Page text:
Elk are one of the most sought-after big game species to hunt in North America. They are large, loud and live in unforgiving and beautiful mountainous habitats. Before setting out to the mountain side for an exciting elk hunt, here are eight facts about elk that will help you better understand, and better hunt these majestic animals.

One Queen Cow Rules the Herd

Elk live in herds of up to 400 elk and are segregated by gender. In the summer, elk herds can have up to 400 elk that are all lead by one old cow. This cow leads the way to the high mountains in the summer for other cows can give birth, where each cow has a single calf that can stand within 20 minutes of being born. In the winter, the old cow directs the herd to lower elevations to graze snowy for grass and shrubs. Elk are inactive in the middle of the day and late at night. 

Velvet is a Coolant 

Makes sense, we all know how cool looks, turns out, it actually keeps elk cool. The blood that pumps through the veins in the velvet on a bull’s developing antlers cools before it returns to the heart to help keep the large elk cool in the summer heat.  

Ancestral Species of Elk Probably had Tusks

An Elks top two canine teeth are called ivories. Scientists believe ivories are remnants of saber-like tusks that ancestral species of elk used in combat. Most hunters save ivories as a memento of the hunt.

Fawns are Born Camouflaged from Predators. 

Fawns are born one at a time to their cow mom, in late May into Mid-June. Cows often leave their fawns unattended for hours. It is important for fawns to be born with spots because they camouflage from predators. Fawns can walk within 20 minutes of being born and run shortly after.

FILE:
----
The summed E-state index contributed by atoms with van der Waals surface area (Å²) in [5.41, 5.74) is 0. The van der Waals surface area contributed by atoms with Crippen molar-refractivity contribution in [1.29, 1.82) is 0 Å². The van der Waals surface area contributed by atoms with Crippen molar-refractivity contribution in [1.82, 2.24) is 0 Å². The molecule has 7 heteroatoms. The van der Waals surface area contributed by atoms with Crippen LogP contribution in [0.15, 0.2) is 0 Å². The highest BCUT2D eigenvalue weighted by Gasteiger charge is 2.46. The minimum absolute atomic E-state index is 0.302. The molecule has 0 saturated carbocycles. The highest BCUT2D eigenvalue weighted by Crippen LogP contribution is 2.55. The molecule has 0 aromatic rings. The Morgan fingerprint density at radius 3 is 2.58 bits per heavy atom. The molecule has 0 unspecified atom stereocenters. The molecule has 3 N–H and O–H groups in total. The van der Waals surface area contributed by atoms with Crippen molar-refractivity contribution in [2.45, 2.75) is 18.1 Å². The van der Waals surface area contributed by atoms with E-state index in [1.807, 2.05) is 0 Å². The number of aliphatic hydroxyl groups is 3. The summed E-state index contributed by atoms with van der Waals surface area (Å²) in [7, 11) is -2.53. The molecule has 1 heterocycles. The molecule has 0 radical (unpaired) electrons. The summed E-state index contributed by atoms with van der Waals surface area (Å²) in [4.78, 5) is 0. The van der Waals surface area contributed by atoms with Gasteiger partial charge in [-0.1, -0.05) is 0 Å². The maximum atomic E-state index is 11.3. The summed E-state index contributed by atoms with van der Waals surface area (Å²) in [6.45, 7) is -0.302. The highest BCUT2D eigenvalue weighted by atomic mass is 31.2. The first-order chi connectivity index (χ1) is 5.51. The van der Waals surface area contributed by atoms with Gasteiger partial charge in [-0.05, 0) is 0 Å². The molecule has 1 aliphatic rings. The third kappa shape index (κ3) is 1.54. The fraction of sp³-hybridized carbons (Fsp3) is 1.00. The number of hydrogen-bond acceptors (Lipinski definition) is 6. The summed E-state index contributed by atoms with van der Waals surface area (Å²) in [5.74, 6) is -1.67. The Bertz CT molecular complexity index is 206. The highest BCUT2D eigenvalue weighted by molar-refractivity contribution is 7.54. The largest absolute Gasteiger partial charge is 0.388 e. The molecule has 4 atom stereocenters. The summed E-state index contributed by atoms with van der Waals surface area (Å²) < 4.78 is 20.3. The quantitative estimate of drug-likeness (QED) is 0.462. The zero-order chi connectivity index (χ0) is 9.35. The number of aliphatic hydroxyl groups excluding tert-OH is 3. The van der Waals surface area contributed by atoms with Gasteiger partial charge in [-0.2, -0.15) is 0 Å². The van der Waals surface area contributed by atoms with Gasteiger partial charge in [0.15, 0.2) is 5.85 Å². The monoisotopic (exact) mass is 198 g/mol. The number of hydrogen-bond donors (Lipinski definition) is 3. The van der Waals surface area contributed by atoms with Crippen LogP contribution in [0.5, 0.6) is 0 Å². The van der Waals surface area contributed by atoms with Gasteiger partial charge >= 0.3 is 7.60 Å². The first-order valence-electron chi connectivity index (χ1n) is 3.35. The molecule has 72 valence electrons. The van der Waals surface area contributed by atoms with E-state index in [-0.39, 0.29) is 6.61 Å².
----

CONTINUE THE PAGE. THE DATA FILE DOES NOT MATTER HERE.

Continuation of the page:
Elk can Beat Horses in Short races

The Guinness Book of World Records states that the fastest speed of a racehorse ever recorded was achieved was just under 44 miles per hour. Elk can reach a maximum speed of 45 miles per hour. Over rough terrain, such as rocks, elevation changes, and snow wild elk will easily beat any average horse. 

Antlers Grow Up to an Inch a Day

A Bull elk’s antlers can grow up to 4 feet above the head. Antlers are dependent on Testosterone. Each winter, after mating season, the testosterone in elk drops so low they shed their antlers. In the summer they to regrow their antlers coated in velvet. Velvet starts to shed as does start to come into heat, so theyare hard horned for the rut. 

Be Ready to Pack out 200-500 lbs Once you Shoot your Elk 

Elk is big, really big. When fully grown a rocky mountain elk cow will weigh 500 lbs and a mature bull elk will weigh about 700lbs and stand about 5ft tall at the shoulder. When quartering out an elk and only taking meat you can bet you will be packing out at least 180lbs of meat. If you are planning on capping out a bull elk consider the weight of the more than 40lbs antlers, heavy cape and all the meat. All of this in addition to your gear. So, you better get in shape or get a guide!

There is a lot is Going On When an Elk Bugles 

Elk Bugle is one of the most exciting parts about hunting elk. Look closely when elk bugle. You will see both his lips and his nostrils moving. Bull elk simultaneously roar and whistle to make the famous elk bugle.